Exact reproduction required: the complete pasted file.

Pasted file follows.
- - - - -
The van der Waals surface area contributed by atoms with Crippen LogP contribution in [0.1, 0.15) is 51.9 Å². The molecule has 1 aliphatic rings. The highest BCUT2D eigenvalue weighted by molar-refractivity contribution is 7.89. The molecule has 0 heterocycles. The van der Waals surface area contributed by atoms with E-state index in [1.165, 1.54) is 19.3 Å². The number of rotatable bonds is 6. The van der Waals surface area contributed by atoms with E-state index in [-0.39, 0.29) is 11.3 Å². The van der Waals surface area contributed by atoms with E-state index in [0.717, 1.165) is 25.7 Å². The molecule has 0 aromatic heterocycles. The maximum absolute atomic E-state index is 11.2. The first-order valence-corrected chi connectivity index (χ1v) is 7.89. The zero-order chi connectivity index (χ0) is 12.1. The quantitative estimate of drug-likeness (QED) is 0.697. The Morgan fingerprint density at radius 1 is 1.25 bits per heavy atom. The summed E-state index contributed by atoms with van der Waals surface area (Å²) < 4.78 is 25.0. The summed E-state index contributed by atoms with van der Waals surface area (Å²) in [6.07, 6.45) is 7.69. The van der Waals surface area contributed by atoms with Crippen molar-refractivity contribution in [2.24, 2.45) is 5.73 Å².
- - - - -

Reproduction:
The van der Waals surface area contributed by atoms with Crippen LogP contribution in [0.1, 0.15) is 51.9 Å². The molecule has 1 aliphatic rings. The highest BCUT2D eigenvalue weighted by molar-refractivity contribution is 7.89. The molecule has 0 heterocycles. The van der Waals surface area contributed by atoms with E-state index in [1.165, 1.54) is 19.3 Å². The number of rotatable bonds is 6. The van der Waals surface area contributed by atoms with E-state index in [-0.39, 0.29) is 11.3 Å². The van der Waals surface area contributed by atoms with E-state index in [0.717, 1.165) is 25.7 Å². The molecule has 0 aromatic heterocycles. The maximum absolute atomic E-state index is 11.2. The first-order valence-corrected chi connectivity index (χ1v) is 7.89. The zero-order chi connectivity index (χ0) is 12.1. The quantitative estimate of drug-likeness (QED) is 0.697. The Morgan fingerprint density at radius 1 is 1.25 bits per heavy atom. The summed E-state index contributed by atoms with van der Waals surface area (Å²) < 4.78 is 25.0. The summed E-state index contributed by atoms with van der Waals surface area (Å²) in [6.07, 6.45) is 7.69. The van der Waals surface area contributed by atoms with Crippen molar-refractivity contribution in [2.24, 2.45) is 5.73 Å².